The Supervisor of Flying, a pilot stationed in the control tower to oversee flight operations on the airfield, received a call from local emergency responders relaying reports of a loud boom and possible fireball. A roll call of all airborne aircraft revealed one aircraft missing. Officers around the base opened their Mishap Response Checklists. An aircraft was down.
The controllers stopped all further launches and began the task of recovering other aircraft that were airborne; the assets of the base as well as the local community were now focused on the rescue and recovery of the downed aircraft and crew. An air traffic controller guided an experienced pilot to the last known location of the aircraft, and the crash location was fixed. Helicopters flown by local law enforcement and the US Marines were dispatched to the crash site. Simultaneously, officers throughout the base began the procedures of securing all equipment associated with the flight–from the maintenance records of the aircraft to the pilot’s gradebook and records. Ultimately, a commander would don his service dress uniform and request the accompaniment of a Chaplain.
Regrettably, the fighter pilot career field is a dangerous one. In this case, Read more
US Army Chaplain (Capt) Richard Hill is among a small group of Chaplains serving the needs of hundreds of troops at his base in Iraq. The impact his service has had on the spiritual well-being of troops in Iraq has been visible:
“It has been very rewarding to see the lives of the military touched by God,” he says, especially since they are under no compulsion to attend church or avail themselves of the services of a chaplain…
“We even had some Marines join the choir just because they liked to sing. As a result, they gave their lives to Christ Read more
The US Army Transport Dorchester was sunk 67 years ago on 3 February 1943. It was one of three ships in a convoy taking American troops across the Atlantic, and would become famous not because it was targeted by German submarines, as many ships were; nor did it become famous for the loss of life, as other events eclipsed the dead and wounded.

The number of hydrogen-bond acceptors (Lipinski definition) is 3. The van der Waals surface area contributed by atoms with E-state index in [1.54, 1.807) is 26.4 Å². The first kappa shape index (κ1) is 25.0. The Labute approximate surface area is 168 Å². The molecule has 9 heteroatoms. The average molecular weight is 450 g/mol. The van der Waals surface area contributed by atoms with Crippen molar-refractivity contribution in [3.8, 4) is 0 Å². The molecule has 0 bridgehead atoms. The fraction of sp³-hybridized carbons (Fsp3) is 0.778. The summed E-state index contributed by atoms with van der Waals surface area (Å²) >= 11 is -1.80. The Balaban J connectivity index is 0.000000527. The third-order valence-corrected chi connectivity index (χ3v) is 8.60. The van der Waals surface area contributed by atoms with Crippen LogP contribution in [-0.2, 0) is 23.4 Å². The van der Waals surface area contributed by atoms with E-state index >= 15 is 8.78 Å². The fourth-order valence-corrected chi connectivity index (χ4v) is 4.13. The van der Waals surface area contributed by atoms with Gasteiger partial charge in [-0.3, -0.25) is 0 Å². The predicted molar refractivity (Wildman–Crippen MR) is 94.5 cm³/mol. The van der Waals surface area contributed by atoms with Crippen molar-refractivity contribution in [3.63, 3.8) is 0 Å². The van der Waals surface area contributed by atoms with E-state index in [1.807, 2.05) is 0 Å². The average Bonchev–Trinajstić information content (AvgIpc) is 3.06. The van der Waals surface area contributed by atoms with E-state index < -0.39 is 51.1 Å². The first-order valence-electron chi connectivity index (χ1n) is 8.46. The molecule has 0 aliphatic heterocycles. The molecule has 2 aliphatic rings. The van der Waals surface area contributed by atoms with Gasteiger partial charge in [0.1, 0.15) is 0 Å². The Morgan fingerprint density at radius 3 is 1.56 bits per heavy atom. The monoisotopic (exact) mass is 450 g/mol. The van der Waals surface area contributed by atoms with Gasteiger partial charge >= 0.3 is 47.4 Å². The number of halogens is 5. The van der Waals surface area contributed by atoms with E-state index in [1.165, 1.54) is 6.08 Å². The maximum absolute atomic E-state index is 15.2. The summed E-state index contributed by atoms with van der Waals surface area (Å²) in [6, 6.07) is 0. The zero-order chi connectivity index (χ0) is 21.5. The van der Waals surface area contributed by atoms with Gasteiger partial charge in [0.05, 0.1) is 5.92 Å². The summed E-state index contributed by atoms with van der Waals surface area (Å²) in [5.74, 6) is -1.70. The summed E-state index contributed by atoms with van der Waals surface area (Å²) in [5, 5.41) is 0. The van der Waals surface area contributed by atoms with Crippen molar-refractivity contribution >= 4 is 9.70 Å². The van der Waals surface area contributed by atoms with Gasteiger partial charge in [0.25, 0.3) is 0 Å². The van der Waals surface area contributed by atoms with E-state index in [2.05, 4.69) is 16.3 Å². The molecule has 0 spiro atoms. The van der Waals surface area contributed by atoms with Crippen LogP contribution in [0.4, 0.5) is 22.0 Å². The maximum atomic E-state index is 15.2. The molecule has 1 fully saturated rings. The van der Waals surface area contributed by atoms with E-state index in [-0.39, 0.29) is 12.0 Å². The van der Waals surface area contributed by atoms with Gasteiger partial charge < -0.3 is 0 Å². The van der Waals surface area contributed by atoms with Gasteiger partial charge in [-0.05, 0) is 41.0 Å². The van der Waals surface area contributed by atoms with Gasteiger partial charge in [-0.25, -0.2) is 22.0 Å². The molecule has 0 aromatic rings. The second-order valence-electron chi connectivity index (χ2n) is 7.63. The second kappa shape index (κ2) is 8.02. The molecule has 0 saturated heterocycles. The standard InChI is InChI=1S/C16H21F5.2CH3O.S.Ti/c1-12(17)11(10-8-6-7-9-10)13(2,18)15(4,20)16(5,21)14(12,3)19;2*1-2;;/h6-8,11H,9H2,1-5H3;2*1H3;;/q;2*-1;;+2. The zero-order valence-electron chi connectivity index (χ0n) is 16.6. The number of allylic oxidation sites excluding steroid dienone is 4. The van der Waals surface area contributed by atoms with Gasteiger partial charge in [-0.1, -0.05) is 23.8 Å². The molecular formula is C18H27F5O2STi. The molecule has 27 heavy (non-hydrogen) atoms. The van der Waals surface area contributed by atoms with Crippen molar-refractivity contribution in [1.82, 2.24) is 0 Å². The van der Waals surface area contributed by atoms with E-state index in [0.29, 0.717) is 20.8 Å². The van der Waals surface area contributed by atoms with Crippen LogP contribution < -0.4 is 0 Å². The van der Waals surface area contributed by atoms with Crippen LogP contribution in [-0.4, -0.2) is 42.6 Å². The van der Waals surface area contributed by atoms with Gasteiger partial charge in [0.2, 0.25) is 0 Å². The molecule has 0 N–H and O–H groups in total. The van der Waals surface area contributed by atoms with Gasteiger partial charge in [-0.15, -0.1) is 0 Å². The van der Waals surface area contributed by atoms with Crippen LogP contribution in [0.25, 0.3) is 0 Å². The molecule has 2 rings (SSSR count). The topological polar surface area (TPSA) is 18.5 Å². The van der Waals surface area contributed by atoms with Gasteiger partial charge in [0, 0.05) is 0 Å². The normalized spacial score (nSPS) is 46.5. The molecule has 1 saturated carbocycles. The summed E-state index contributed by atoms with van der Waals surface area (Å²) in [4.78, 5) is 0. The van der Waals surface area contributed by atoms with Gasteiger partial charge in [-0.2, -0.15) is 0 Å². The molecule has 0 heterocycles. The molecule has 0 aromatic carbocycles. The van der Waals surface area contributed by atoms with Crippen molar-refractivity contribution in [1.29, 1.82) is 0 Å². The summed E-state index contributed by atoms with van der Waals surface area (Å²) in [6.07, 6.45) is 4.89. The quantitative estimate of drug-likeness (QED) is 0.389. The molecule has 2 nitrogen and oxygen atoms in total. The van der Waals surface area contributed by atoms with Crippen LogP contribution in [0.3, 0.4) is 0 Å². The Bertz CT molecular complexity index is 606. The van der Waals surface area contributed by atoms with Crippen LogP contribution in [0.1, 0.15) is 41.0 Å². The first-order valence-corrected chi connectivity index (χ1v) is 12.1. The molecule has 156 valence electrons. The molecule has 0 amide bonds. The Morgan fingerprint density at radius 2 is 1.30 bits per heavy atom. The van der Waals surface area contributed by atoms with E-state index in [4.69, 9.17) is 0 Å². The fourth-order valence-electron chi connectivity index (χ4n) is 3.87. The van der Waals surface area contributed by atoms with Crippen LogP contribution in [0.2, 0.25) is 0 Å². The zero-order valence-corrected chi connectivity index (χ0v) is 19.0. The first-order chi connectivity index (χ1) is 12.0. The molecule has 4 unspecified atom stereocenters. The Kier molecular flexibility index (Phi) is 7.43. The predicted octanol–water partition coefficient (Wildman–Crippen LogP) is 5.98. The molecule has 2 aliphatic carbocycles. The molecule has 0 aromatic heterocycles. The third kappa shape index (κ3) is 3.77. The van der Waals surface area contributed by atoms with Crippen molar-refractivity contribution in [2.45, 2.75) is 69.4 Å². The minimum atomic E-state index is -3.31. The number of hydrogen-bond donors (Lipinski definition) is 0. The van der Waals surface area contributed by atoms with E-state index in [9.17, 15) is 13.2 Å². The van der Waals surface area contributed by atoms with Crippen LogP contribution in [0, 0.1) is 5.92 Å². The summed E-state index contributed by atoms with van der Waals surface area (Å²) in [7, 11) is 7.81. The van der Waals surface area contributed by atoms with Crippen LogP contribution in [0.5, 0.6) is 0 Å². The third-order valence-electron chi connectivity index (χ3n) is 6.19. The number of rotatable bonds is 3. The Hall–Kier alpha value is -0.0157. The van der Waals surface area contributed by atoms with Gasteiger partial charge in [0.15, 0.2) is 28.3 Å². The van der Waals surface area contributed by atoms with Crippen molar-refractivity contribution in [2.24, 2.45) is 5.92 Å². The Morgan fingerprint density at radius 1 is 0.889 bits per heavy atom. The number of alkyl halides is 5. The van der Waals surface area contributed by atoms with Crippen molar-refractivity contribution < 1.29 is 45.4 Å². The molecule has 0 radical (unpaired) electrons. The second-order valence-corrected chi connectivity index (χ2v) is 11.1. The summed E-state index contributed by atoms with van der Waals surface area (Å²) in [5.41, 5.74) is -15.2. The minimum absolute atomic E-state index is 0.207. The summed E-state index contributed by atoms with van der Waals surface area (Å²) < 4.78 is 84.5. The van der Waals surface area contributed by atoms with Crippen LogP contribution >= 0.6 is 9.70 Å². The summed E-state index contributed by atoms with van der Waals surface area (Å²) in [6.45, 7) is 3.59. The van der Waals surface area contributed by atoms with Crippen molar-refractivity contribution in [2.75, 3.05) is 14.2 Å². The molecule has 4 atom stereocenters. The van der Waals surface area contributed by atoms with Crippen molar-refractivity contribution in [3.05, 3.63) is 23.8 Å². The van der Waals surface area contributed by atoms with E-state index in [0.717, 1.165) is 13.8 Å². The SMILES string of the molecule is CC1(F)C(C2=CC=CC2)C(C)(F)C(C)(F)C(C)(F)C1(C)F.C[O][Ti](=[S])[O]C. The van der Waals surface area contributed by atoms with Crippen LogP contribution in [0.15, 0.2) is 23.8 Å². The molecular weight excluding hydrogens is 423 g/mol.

The USAT Dorchester became famous for the Four Chaplains.
Four Army chaplains were on board, along with nearly 900 other men: Lt. George Fox, a Methodist; Lt. Alexander Goode, a Jewish Rabbi; Lt. John Washington, a Roman Catholic Priest; and Lt. Clark Poling, a Dutch Reformed minister. They became beacons Read more
Though he was not the only player to do so, former Florida Gator Tim Tebow made famous the practice of using his eyeblacks for communicating a message. The NCAA football rules committee has now decided to ban the practice, leading some to dub it the “Tebow Rule.”
Under some interpretations, the practice of putting such text anywhere on the sports uniform was already prohibited, and the rules committee “clarified” that prohibition to include the players’ eyeblacks.
The US Army’s master resilience training school will open on Fort Jackson in April.
The school is part of the Comprehensive Soldier Fitness program, the Army’s latest attempt to train Soldiers not only for war, but also for life. To that end, the CSF program describes “five dimensions of strength:” Physical, Emotional, Social, Family, and Spiritual.
The Army apparently recognizes one of the most common displays of spiritual strength among its Soldiers: the poster for “spiritual strength” contains a photograph of uniformed and armed Army members praying in a circle.
US Army Graphic
Ironically, this public expression of spirituality is occasionally imperiled by critics who feel that the displays inappropriately connect the US military with religion (more specifically, Christianity). For the time being, the military’s hypersensitivity to religious offense has not yet restricted public displays of Read more
The National Prayer Breakfast was already a controversial event this year, as at least one group had urged President Obama to skip the annual event attended by sitting Presidents for the past few decades.
He chose to attend, but he did not avoid controversy. He addressed the concerns of those who did not want him to attend by specifically speaking against a law about homosexuals in Uganda. The normally smooth orator also managed to mispronounce a military rank, calling a Navy medic a “corpse-man” rather than a “corpsman” (properly pronounced “core-man”) (not once, but three times), and he expressed the thought that non-theists Read more
A blog by a USAFA cadet reaffirms prior comments that the new pagan circle at the US Air Force Academy is in an area frequented for other purposes, and even has a unique spiritual history.
The area is collectively referred to as the “LZ,” and the clearing has been used–for years–as a station on the hill for which to conduct “training” for fourth class cadets. The author of Wonderings and Wanderings has a post on the 14th of January that says his squadron used the LZ for training–3 days before the “cross incident” occurred (which, incidentally, was also a long weekend). At the time, no one knew Read more
A group recently called for Congress to “probe” the US Air Force Academy after allegations of religious “insensitivity”—but not likely the insensitivity of which most immediately think. After years of criticism that USAFA has favored Christianity, and in the wake of news that a cross had been found at the newly created pagan circle at the Academy, the Catholic League for Religious and Civil Rights is calling for a probe to investigate “insensitivity to Christians” at the US Air Force Academy.
Catholic League President Bill Donohue decried the military’s characterization of the cross incident at the pagan circle–in which two railroad ties were picked up and laid against a rock–which Academy Superintendent LtGen Michael Gould seemed Read more